If you know anything about the history of the hot rod scene and the customized vehicles that resulted because of it, then you know Southern California-based shops are responsible for producing some of the most talented fabricators to be found anywhere. Located in the southernmost portion of the state is the city of San Diego, and deep within its streets is a young fabricator named Gar Frye, the owner and operator of Alley Kat Cycles (AKC).
Gar is a product of San Diego and the hot rod subculture that's deeply rooted in the city. When he was a young teenager, Gar's family owned a local tire shop where he used to work. Having all kinds of tools at his disposal, Gar began learning his fabrication and mechanic skills by working on anything he could get his hands on. Over the years, he not only gained a wealth of knowledge in customization, but he was also able to rub elbows with some of the city's most talented builders.
Years passed, and Gar's interest in motorcycles continued to grow as his fabrication talents were refined. Inspired by some of the bike scene's most celebrated builders such as Billy Lane, Chica, and the late Indian Larry, Gar decided to break out into the scene and take a stab at his own business venture. With a ton of motivation, a head full of ideas, and the desire to stay true to the roots of bike building, Gar opened Alley Kat Cycles.
As the sole owner/mechanic/fabricator of Alley Kat Cycles, Gar has been able to work one on one with his customers, creating motorcycles that are "one hell of a ride"-combining old-school lines with today's technology. He builds bikes that look cool and function even better. Gar started the bike shown here after he was approached by a fellow San Diego resident. Once Gar and his friend agreed on a direction for the bike, the mock-up process began by picking up an '05 Santee D&D 180 rigid frame with 34 degrees of rake and a 3-inch backbone stretch. Staying with the old-school theme, a traditional 4-inch-over Springer frontend was slid into place. Targeting the heart of the bike next, a 93ci S&S stroker shovelhead motor was chosen, adding a Vulcan distributor to the mix.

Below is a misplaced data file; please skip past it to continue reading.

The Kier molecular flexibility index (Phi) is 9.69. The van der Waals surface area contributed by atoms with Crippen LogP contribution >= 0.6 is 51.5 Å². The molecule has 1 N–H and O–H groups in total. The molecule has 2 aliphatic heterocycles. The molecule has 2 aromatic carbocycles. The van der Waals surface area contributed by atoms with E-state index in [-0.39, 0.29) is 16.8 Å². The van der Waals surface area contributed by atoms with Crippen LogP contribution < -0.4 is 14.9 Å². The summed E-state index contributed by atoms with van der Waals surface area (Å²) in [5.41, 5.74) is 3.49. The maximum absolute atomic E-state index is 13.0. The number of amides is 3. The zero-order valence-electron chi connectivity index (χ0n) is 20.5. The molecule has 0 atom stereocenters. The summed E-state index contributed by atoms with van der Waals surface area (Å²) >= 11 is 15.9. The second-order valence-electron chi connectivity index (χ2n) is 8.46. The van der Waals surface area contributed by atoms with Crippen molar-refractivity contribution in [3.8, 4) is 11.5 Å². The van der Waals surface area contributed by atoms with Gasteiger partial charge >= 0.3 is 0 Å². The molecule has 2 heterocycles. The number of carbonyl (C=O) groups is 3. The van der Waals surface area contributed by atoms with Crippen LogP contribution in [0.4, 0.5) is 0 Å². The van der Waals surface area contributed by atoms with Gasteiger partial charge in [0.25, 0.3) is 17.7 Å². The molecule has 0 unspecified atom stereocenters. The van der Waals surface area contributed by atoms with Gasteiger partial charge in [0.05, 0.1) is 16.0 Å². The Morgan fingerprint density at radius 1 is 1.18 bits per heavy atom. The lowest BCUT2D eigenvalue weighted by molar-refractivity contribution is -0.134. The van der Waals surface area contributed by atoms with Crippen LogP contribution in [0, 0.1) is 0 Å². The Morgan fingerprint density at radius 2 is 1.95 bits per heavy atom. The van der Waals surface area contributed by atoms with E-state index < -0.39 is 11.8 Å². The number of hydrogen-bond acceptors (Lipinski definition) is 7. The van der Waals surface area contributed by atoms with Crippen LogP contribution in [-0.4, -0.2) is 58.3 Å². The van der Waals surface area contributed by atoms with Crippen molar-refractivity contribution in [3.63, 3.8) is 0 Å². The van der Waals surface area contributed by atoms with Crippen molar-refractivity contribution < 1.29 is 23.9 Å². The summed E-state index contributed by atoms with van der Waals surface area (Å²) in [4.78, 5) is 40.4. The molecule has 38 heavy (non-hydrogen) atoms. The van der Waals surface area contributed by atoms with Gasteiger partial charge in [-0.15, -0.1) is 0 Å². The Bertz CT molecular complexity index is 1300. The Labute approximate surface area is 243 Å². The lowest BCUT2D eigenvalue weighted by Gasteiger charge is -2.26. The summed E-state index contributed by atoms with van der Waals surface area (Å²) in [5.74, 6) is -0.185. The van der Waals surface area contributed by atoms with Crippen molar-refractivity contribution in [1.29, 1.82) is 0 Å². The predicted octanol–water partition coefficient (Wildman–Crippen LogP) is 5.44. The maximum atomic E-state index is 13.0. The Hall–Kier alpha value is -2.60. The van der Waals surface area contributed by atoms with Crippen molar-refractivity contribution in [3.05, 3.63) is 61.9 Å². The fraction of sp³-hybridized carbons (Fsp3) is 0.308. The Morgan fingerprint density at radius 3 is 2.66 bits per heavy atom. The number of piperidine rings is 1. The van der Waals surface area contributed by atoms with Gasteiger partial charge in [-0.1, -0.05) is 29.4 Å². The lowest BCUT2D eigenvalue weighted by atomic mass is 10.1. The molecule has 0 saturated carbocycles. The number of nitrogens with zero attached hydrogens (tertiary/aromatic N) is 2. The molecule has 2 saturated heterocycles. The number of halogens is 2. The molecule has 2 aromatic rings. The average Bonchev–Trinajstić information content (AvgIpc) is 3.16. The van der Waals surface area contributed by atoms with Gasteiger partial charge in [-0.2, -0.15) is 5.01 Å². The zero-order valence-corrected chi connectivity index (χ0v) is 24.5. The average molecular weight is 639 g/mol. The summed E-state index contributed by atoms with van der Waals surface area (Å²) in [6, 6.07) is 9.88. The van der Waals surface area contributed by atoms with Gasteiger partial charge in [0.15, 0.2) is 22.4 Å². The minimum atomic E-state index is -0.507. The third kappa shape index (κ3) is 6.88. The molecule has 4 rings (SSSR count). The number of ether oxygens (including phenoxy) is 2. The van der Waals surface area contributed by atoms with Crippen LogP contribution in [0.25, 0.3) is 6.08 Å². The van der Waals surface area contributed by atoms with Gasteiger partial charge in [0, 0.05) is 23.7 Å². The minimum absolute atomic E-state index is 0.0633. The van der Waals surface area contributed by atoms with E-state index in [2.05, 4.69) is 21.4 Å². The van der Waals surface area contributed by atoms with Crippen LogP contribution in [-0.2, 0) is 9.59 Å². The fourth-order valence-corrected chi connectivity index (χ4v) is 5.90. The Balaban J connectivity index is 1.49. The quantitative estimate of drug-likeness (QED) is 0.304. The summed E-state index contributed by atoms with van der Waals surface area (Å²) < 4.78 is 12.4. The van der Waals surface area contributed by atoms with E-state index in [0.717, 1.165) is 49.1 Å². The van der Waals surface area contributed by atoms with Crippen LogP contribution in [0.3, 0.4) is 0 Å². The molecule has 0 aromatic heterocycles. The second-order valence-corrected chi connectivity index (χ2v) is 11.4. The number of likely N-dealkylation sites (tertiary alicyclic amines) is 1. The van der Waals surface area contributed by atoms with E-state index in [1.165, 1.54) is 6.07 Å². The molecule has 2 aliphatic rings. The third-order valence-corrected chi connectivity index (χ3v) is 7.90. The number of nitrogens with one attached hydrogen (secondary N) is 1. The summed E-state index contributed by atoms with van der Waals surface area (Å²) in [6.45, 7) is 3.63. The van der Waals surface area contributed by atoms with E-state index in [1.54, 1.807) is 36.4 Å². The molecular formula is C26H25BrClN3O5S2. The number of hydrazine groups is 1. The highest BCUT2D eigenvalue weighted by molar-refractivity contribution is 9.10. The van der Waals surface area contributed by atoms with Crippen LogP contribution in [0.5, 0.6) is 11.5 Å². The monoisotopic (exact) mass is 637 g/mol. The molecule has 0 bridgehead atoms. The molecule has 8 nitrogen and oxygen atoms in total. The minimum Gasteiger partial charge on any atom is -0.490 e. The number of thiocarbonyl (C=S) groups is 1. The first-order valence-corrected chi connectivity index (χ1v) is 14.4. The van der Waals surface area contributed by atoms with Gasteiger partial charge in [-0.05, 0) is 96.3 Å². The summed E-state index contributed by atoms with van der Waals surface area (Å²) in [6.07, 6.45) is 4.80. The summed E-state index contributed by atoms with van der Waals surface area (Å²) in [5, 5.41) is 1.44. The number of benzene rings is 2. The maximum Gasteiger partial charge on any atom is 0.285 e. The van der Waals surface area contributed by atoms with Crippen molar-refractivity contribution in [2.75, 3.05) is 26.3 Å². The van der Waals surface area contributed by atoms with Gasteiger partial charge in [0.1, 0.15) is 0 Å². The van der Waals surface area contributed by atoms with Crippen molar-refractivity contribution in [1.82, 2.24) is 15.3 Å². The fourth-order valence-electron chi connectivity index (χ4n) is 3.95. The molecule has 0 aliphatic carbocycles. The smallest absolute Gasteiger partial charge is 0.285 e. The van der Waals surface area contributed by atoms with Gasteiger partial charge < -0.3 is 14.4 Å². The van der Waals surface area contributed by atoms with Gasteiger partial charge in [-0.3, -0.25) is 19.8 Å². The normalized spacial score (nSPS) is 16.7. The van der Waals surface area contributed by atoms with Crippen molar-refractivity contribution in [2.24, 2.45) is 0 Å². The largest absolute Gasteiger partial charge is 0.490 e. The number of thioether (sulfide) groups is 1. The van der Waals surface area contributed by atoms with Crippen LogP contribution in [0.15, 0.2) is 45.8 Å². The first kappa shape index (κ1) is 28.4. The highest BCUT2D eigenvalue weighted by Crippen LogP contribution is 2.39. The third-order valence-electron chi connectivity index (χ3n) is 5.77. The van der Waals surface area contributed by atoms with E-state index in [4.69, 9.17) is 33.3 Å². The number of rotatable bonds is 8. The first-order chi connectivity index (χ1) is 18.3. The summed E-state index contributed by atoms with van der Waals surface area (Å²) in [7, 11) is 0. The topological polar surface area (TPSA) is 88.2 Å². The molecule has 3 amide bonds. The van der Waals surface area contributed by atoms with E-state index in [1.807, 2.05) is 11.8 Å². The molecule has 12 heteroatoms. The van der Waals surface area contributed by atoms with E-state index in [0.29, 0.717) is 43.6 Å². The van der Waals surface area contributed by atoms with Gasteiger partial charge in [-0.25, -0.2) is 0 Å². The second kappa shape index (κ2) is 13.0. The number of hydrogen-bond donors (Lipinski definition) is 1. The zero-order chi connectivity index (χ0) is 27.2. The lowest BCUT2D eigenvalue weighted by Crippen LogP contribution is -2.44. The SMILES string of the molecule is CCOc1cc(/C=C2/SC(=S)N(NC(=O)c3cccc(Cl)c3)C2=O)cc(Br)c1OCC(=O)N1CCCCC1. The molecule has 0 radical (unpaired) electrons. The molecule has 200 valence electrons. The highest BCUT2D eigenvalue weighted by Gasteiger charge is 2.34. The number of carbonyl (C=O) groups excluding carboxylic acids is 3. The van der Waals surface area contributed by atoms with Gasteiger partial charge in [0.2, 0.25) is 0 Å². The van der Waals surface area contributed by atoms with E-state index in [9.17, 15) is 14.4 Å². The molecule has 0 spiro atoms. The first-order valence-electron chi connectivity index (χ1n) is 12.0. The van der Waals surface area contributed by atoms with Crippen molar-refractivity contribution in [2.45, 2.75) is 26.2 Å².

Gar needed a trans that could handle the power of that S&S motor, so an '05 MC Advantages six-speed with a kick/electric-start combination was positioned behind the engine. Then he decided to use the clean lines of a 3-inch BDL open beltdrive system, choosing to leave the pulleys and clutch pack uncovered and exposed for a more raw, mechanical appearance. Rounding out the initial stages of the mock-up process, a 21-inch front tire with a Venom X whitewall was used up front, and a 16-inch 150-series tire was set in the rear. Adding a little coverage to the rear wheel was a WCC Diablo rear fender that was cut down to fit the tire nice and tight.
With the basic outlines of the bike together, Gar was able to start putting some of his custom touches on it. After knocking out one of his handbuilt seat pans, he decided to shy away from the usual spring-mounted ride and go with a Paul Cox Rigidaire setup. Once he'd made sure that all the proper clearances were in order, Gar thought the system worked extremely well and added comfort to the ride. Wrapping up the tail end of the bike, a custom-built license-plate mount and sissy bar were added.
Keeping with the old-school lines, a Sportster tank was mounted Frisco-style, and a set of narrowed 14-inch apes was mounted to 3-inch risers. Ensuring that the bike would not only motor on down the road but stop as well, a set of Performance Machine calipers was matched up with CCI rotors and Jaybrake controls. Finishing the mockup, Gar knocked out a set of staggered dual exhaust pipes mounted to shoot straight out the rear.
With the bike in line with his initial vision, it was torn down and sent off to San Diego's one and only master painter and pinstriper, Manuel Cisneros. Cisneros Pinstriping prepped the sheetmetal and molded the frame before spraying some root beer and copper paint on the bike. To dress up the paint, some clean striping was laid down to accent the colors, and the Alley Kat Cycles logo was added to the belt.
At the conclusion of the 12-week build, Gar was able to put the bike to the test, getting in some real seat time. The bike not only turned out the way he and his customer had originally envisioned, but it also handled great and was a reliable-running bike that never failed to catch people's eyes. Gar told us there is nothing more satisfying than having a total stranger walk up to you and start admiring a bike you built that was just an image in your head a couple of months earlier.